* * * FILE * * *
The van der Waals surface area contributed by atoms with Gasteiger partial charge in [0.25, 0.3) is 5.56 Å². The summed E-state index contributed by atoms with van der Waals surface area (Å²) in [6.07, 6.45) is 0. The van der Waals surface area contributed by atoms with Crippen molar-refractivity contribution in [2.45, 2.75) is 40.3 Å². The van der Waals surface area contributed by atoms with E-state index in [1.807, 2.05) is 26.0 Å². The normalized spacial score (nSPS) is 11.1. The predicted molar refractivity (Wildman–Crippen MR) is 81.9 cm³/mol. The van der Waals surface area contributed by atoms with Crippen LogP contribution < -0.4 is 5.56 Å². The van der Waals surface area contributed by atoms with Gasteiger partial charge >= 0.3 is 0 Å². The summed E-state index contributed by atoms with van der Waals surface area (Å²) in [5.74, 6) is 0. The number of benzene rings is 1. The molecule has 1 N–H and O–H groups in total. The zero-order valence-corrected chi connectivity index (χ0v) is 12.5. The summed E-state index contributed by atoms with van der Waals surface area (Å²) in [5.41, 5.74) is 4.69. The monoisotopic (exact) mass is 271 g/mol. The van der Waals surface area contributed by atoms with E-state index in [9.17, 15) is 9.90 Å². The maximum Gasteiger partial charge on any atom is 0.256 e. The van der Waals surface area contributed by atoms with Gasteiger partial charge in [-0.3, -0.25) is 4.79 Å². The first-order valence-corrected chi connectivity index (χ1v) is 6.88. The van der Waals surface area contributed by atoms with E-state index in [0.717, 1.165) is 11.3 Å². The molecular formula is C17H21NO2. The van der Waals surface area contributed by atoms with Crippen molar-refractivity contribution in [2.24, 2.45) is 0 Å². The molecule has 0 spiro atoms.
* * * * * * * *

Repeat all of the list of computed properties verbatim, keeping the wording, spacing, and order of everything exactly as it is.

The van der Waals surface area contributed by atoms with Gasteiger partial charge in [0.25, 0.3) is 5.56 Å². The summed E-state index contributed by atoms with van der Waals surface area (Å²) in [6.07, 6.45) is 0. The van der Waals surface area contributed by atoms with Crippen molar-refractivity contribution in [2.45, 2.75) is 40.3 Å². The van der Waals surface area contributed by atoms with E-state index in [1.807, 2.05) is 26.0 Å². The normalized spacial score (nSPS) is 11.1. The predicted molar refractivity (Wildman–Crippen MR) is 81.9 cm³/mol. The van der Waals surface area contributed by atoms with Crippen LogP contribution < -0.4 is 5.56 Å². The van der Waals surface area contributed by atoms with Gasteiger partial charge >= 0.3 is 0 Å². The summed E-state index contributed by atoms with van der Waals surface area (Å²) in [5.74, 6) is 0. The number of benzene rings is 1. The molecule has 1 N–H and O–H groups in total. The zero-order valence-corrected chi connectivity index (χ0v) is 12.5. The summed E-state index contributed by atoms with van der Waals surface area (Å²) in [5.41, 5.74) is 4.69. The monoisotopic (exact) mass is 271 g/mol. The van der Waals surface area contributed by atoms with E-state index in [9.17, 15) is 9.90 Å². The maximum Gasteiger partial charge on any atom is 0.256 e. The van der Waals surface area contributed by atoms with Gasteiger partial charge in [-0.3, -0.25) is 4.79 Å². The first-order valence-corrected chi connectivity index (χ1v) is 6.88. The van der Waals surface area contributed by atoms with E-state index in [0.717, 1.165) is 11.3 Å². The molecular formula is C17H21NO2. The van der Waals surface area contributed by atoms with Crippen molar-refractivity contribution in [2.24, 2.45) is 0 Å². The molecule has 0 spiro atoms.